By Kristi Willis
Photography by Pauline Stevens
Early on Monday and Wednesday mornings, in the converted century-old schoolhouse at the Texas Wendish Heritage Society, three women cheerfully toil away in the kitchen making batch after batch of the delicate, yellow egg noodles that are a cornerstone of their food culture. The Wends are a Slavic sect from Lusatia, now part of eastern Germany, who immigrated to Central Texas in 1854 to escape persecution by the Prussians.
The settlers formed a community near Giddings where they could speak their own language and practice their Lutheran faith. It’s the work of the society to preserve Wendish culture through a museum and programs funded, in part, by the sale of those distinctive handcrafted noodles (over 7,000 pounds of noodles were sold in 2011).
Hattie Schautschick, the lead on this team, started making noodles with the Heritage Society in 1992, and has been eating the noodles her entire life. “We always made noodles growing up and always had noodles on Sunday…fried chicken and noodles,” Schautschick remembers. “My mother hung the noodles over her quilting frame to dry them, and then she would have us all help cut. We had to cut, because that is how you learned.”
In the society’s kitchen, Schautschick relies on a pasta machine to help produce the 200 pounds of noodles they make each week. She carefully feeds the dough made of flour, eggs and a touch of salt into the pasta machine, then snips each strand by hand as the machine extrudes the thin noodles. Zelda Richards, Schautschick’s daughter, and Carolyn Bamsch lay the cut noodles on a frame, then gingerly place the frames in a converted baker’s rack to dry for two days—being careful to leave space between the frames so that the noodles can breathe.
The noodle makers have the process down to a well-timed waltz—whirling from the drying racks to cracking eggs before the dough runs out. “We are so in sync that we are ready to go before the next person is ready,” says Bamsch. The work is tiring, but was recently made easier by the purchase of the new pasta machine. “I finally have a sitting-down job!” says Schautschick. “When we used the old machine, I was up and down and was always worried I’d fall backward. With the new machine, I can sit in a chair to cut the noodles and it fits perfectly.”
On Wednesdays, the noodle makers return to weigh and package the noodles into one-pound bags that are sold at the Texas Wendish Heritage Museum and several small groceries and bakeries in the towns surrounding Giddings. The noodles also appear on the menu at area benefits like the volunteer fire department barbecue, the St. Paul Lutheran Church picnic in Serbin, the annual Texas Wendish Fest and as part of a traditional Wendish meal served to tour groups at the museum.
On this day, a congregation member from Redeemer Lutheran Church in Austin arrives to pick up noodles for a celebration for their pastor. She asks for advice on how to cook the noodles noting, “My husband will be sad if I mess up his noodles.”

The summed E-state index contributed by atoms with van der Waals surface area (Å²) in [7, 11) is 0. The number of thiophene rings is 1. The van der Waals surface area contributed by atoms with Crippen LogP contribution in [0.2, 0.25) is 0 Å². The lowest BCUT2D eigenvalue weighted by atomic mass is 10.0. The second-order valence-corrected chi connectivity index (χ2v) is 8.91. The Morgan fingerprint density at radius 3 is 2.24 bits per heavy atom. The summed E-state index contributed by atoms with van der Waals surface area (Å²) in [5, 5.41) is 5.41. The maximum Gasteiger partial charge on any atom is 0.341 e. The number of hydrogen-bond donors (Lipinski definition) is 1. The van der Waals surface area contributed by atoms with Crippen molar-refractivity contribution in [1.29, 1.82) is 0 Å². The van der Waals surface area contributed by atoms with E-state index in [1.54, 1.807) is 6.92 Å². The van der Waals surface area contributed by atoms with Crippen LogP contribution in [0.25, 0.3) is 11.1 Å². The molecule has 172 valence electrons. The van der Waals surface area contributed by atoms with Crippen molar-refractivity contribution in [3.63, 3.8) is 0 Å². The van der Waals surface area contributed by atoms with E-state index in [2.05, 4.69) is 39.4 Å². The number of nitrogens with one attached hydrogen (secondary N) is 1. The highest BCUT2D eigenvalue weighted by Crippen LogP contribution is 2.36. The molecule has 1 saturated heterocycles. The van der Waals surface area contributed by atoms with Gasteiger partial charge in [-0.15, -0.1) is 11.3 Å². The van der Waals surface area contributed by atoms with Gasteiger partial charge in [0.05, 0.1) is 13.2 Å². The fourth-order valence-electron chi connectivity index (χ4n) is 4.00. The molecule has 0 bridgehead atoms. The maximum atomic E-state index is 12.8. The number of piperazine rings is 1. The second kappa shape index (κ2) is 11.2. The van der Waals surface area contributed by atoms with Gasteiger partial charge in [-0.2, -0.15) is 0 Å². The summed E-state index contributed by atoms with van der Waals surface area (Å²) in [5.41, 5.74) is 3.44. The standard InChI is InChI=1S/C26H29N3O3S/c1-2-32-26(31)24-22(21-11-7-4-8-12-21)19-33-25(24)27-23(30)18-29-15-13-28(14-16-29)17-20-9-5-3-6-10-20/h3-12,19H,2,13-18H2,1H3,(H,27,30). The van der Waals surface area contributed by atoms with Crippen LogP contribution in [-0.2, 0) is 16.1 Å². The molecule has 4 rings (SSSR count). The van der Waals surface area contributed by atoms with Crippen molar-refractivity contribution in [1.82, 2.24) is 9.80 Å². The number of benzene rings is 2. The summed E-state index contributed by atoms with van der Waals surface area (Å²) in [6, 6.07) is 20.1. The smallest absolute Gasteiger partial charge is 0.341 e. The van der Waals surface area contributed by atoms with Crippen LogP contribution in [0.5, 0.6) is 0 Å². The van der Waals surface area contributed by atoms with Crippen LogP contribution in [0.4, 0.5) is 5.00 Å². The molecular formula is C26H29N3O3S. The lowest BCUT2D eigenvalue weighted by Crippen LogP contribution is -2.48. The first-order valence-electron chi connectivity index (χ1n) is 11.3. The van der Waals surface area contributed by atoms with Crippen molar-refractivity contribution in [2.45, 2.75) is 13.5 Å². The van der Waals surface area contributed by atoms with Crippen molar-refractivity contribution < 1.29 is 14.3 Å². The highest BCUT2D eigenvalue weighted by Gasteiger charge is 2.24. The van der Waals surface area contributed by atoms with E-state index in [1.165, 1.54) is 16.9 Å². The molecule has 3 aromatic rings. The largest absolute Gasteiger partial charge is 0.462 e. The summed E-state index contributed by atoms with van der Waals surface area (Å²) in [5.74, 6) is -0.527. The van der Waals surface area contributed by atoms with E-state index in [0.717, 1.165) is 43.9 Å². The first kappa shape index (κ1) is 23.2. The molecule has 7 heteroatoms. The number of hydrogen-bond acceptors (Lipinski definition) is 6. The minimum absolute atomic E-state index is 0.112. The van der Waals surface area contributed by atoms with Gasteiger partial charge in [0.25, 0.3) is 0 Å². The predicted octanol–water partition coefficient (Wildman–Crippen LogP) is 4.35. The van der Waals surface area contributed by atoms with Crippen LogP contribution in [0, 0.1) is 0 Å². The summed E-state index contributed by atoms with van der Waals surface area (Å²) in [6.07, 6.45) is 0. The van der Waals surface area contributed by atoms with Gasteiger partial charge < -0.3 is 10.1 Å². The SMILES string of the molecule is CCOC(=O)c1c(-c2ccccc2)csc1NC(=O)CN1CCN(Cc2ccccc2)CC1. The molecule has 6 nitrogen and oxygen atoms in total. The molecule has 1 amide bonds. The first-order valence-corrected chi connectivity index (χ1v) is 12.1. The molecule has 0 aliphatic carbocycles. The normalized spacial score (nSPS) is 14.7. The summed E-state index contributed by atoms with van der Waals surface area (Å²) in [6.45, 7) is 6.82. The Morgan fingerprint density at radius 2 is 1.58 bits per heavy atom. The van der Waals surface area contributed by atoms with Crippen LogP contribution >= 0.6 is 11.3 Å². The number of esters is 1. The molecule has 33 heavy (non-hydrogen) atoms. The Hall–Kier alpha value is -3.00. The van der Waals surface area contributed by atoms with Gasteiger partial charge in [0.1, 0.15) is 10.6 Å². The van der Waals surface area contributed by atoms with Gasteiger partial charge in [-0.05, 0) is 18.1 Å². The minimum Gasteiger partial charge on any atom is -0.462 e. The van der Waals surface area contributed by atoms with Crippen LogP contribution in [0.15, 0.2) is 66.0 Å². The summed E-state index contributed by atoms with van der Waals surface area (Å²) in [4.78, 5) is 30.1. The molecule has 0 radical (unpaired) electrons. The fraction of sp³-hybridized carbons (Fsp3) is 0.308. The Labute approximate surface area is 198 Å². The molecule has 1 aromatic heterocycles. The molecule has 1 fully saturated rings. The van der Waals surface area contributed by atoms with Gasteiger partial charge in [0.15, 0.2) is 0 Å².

Schautschick explains her favorite preparation: “You have to get the water or broth to a rolling boil, add a stick of butter then put your noodles in and let them cook for three to four minutes. Cut the burner off, put foil over it, put the lid on there and forget about it. If you don’t take the lid off, they stay nice.”
“Don’t use Knorr’s bouillon; it doesn’t dissolve,” adds Richards. “If you don’t have stock, use base. Just remember: bring the water to a rolling boil, then add the butter, then add the base.”
According to these noodle experts, the finished noodles should be tender and moist—having soaked up the broth and butter in the pot. The short, string-size noodles don’t fall apart in liquid, which make them easy to cook and ideal for soups.
As the noodle-making trio discusses preparation techniques, a lively debate erupts about the proper garnish for the noodles. Schautschick uses fresh parsley—but only fresh, not dried. Jan Slack, the museum director, says that her family puts nutmeg on their noodles—drawing perplexed looks from the other women. “I’ve never made the noodles with nutmeg and neither did my mom or grandmother,” Schautschick gently notes. Slack politely acquiesces that it was probably a non-Wendish relative who added the spice.
The intense pride in the room is almost palpable. “When my grandchildren come to the house, all they want is noodles,” says Bamsch. “When our granddaughter was little,” adds Slack, “she loved the noodles so much that she ate them with a spoon…then ate them off of her shirt…then lifted her shirt and ate them off of her belly.”
Raucous laughter fills the air as the noodle makers slowly drift back to work.
TRADITIONAL WENDISH NOODLES
Courtesy of the Texas Wendish Heritage Society
5 c. broth (chicken or beef) or water
1 stick butter
½ lb. Wendish noodles
Chopped parsley, to garnish (optional)
Bring the broth or water to a rolling boil, add the butter and then the noodles. Cook for 10 minutes. Add chopped parsley, if using, and serve. (Alternatively, cook the noodles for 3 to 4 minutes, turn off the heat, cover with foil and a lid and let sit for several minutes before serving.)
WHERE TO FIND TEXAS WENDISH
HERITAGE SOCIETY NOODLES
B&W Food Market
1079 E. Austin St.
135 N. Main St.
712 U.S. Hwy 77
Rebas in Giddings
208 E. Austin St.
Texas One Stop
1704 E. State Hwy 71 Bypass
Texas Wendish Heritage Museum
1011 CR 212
2247 W. State Hwy 71 Bypass
order online at weikels.com
211 W. Front St